FBC Lawrence Secondary Menu

Unanxious Heroes for Uncertain Times: Your Sons and Daughters Will Prophesy

Unanxious Heroes for Uncertain Times: Your Sons and Daughters Will Prophecy

Pastor Matt Sturtevant

Joel 2:28–29

(Video includes entire worship service. Bulletin)

The Zoom Room was filling up. Two. Then seven. Then eleven. Then fourteen. The time for the meeting to start had come, and as people looked around, they realized the person who had called the meeting hadn’t shown up, yet! So, the conversation moved to how everyone was doing in their modified shelter in place. “Who found a good place for takeout? Anyone get a haircut yet?”

Then, someone mentioned a thing. A piece of information that they had heard about the virus. Or about the government response. Or the economy. It doesn’t matter. What matters next is what everyone in that Zoom Room thought, and more than one asked out loud, “well, who said it?” That’s when the conversation went downhill in a hurry.

“Was it Fauci? I can’t stand that guy!”

“Are you kidding? He knows more than Trump does…if he said the thing, I definitely believe it.”

“At least Trump tells it like it is…better than our governor. Look, Kelly is just trying to destroy the economy so that the Democrats look better in the fall.”

And so went the Zoom Room conversation. Finally, the person who called the meeting showed up, but at that point, they had on their hands a Brady Bunch board of total chaos.

Anyone else know the feeling? We walked the dogs by a big sign the other day with bright letters splashed across it: “we’re in this together!” But are we?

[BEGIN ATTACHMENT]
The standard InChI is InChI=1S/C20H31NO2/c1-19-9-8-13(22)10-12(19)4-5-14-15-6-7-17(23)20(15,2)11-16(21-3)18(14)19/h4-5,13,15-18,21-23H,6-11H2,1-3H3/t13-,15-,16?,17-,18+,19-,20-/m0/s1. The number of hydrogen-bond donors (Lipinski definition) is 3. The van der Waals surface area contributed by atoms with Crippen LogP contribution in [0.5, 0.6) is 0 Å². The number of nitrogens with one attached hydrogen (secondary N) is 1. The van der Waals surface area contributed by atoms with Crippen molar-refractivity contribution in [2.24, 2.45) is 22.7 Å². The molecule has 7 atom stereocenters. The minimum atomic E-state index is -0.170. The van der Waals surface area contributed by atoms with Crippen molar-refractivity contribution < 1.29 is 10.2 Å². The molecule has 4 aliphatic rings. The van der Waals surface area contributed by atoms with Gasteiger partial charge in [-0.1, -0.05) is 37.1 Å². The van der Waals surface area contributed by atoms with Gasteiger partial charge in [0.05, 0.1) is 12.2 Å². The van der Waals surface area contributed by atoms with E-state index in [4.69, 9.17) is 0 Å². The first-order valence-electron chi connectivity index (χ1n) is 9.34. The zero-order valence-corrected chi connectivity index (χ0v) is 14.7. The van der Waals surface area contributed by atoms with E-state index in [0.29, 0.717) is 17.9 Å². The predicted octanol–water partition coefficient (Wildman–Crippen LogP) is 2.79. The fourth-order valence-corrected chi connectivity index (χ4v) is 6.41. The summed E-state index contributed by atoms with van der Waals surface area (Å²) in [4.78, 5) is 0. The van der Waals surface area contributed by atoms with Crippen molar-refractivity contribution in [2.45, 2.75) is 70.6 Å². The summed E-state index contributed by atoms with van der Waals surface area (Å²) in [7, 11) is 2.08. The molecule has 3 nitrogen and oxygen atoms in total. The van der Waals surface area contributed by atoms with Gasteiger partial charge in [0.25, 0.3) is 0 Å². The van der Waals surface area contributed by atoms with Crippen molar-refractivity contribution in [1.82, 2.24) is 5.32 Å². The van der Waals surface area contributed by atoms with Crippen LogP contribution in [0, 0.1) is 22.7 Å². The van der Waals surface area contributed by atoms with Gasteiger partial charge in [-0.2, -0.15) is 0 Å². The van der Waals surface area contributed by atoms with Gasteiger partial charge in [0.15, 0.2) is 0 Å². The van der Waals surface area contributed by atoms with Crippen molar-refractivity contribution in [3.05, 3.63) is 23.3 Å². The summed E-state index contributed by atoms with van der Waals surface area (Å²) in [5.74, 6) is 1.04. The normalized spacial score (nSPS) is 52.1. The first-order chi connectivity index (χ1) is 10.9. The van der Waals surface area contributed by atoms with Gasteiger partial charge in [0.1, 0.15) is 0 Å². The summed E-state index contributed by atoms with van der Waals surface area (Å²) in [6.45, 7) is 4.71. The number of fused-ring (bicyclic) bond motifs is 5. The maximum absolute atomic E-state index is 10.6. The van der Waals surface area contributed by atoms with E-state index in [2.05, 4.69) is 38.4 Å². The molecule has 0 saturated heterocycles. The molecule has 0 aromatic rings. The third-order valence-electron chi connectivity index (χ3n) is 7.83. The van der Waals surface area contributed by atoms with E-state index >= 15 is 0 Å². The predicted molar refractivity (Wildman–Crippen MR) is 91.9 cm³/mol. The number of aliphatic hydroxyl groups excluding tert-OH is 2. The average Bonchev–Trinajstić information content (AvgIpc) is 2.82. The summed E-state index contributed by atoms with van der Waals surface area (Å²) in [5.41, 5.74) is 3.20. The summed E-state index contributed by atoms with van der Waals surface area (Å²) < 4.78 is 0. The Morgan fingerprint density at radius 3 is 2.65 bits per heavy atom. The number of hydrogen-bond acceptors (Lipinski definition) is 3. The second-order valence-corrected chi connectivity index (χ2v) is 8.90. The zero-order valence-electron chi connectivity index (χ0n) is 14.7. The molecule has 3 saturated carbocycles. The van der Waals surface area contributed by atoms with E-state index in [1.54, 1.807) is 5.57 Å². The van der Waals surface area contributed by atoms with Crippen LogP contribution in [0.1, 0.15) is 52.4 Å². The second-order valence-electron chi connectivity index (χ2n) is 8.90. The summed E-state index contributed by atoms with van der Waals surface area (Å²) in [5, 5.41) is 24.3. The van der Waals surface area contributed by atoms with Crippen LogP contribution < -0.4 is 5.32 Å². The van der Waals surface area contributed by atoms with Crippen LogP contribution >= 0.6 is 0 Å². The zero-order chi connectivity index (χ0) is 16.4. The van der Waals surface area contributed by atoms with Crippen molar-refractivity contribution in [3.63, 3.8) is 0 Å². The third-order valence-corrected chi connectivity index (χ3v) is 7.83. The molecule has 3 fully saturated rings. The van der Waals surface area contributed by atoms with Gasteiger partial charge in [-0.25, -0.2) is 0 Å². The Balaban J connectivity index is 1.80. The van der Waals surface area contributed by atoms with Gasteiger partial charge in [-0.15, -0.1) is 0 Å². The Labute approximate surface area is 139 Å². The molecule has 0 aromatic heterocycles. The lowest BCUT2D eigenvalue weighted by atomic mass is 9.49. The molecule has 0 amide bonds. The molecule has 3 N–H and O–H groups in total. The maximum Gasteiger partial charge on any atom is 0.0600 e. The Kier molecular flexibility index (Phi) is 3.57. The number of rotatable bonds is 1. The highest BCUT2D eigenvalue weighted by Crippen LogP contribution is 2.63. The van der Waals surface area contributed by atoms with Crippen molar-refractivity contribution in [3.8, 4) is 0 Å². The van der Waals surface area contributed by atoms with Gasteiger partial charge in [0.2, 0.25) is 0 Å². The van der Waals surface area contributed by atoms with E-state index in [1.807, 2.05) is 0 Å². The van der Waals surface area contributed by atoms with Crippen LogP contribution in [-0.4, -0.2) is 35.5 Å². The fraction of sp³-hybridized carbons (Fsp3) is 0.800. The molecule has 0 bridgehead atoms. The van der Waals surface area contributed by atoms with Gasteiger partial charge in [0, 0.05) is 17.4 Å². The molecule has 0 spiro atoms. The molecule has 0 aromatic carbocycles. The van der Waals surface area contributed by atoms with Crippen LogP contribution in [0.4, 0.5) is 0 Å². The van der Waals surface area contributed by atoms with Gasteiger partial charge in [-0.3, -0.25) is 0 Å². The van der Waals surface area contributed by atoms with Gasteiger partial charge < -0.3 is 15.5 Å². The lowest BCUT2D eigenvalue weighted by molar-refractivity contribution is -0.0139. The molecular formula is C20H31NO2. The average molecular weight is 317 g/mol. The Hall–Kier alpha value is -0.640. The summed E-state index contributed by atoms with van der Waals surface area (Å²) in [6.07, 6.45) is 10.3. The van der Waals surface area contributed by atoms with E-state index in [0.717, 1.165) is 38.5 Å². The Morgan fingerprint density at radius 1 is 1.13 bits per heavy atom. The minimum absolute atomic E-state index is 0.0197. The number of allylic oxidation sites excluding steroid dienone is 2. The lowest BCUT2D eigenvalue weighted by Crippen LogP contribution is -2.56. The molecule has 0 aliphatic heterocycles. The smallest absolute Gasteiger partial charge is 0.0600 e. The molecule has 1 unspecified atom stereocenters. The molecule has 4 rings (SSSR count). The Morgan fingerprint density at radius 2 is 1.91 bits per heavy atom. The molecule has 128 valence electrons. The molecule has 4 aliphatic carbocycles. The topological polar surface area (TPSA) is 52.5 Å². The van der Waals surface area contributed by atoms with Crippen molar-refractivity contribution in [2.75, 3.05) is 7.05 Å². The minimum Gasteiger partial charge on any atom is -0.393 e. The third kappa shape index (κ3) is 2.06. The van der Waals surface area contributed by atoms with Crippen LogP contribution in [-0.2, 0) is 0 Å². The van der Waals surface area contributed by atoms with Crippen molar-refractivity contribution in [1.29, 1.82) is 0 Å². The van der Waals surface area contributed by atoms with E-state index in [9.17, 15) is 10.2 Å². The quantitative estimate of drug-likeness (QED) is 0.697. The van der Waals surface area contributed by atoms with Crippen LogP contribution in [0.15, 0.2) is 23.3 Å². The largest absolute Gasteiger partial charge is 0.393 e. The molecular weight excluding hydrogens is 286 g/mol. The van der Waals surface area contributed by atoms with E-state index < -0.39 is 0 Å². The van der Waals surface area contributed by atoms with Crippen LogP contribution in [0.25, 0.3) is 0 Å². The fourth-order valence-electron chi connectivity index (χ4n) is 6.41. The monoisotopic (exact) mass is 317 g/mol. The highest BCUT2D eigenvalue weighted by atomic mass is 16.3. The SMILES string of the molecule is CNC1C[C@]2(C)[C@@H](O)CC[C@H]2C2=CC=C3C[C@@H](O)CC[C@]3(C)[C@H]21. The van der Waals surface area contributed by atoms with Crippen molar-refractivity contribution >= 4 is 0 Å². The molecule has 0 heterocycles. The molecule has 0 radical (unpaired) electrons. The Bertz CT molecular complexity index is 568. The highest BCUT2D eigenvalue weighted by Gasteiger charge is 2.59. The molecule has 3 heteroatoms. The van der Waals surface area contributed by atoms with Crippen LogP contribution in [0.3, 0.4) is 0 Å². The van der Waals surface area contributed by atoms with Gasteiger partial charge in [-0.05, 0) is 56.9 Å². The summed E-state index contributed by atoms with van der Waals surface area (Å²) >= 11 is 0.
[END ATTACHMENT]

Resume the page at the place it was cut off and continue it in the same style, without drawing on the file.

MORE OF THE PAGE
It seems like wherever I turn, it seems clear that we aren’t. Instead of being an opportunity to come together to fight against a common foe, we have fought each other. And mistrusted each other. And been encouraged to compete with each other. And judged each other. The same distrust that we had before this all started is still there. Deep down, we don’t want to trust someone of this gender, or that race, or someone so old…or so young.

  • I can’t trust you…your medical advice isn’t valid because it interferes with my political party’s economic goals.
  • I can’t trust you…because you aren’t on the cable news station that I watch.
  • I can’t trust you…I can trust someone who is heterosexual, but all those other initials? Not a chance.
  • I can’t trust you…because you want me to put a mask on in your store; in fact, if you try and make me, I have the right to shoot you.
  • I can’t trust you…in fact if I disagree with your policies, I have the right to lynch you in effigy.

I wish I was making this stuff up.

And I wish that the Church was different. But those divisions that splinter us in the world come right on into the church. I’ll listen to this person, but not that one. This man, but not that woman. Someone from the same race as me, but not that person who isn’t. If they are a part of my denomination, then they are to be trusted; but if they aren’t, watch out!

I wince when I read signs like, “we’re all in this together.” Because pretty clearly, we aren’t.

But as I have said now five weeks in a row, while we are living through uncertain times, it is not the first era in which God’s people have had to do just that. Today’s passage opens in the midst of a similar set of uncertain times. The Romans are in charge of God’s city, Jerusalem. Without warning, a new Roman official will show up and force them to give up a part of their faith practice. Or take away their freedom. Or mock their faith. Or a member of their military, their police can violently impose his will on another without fear of recourse.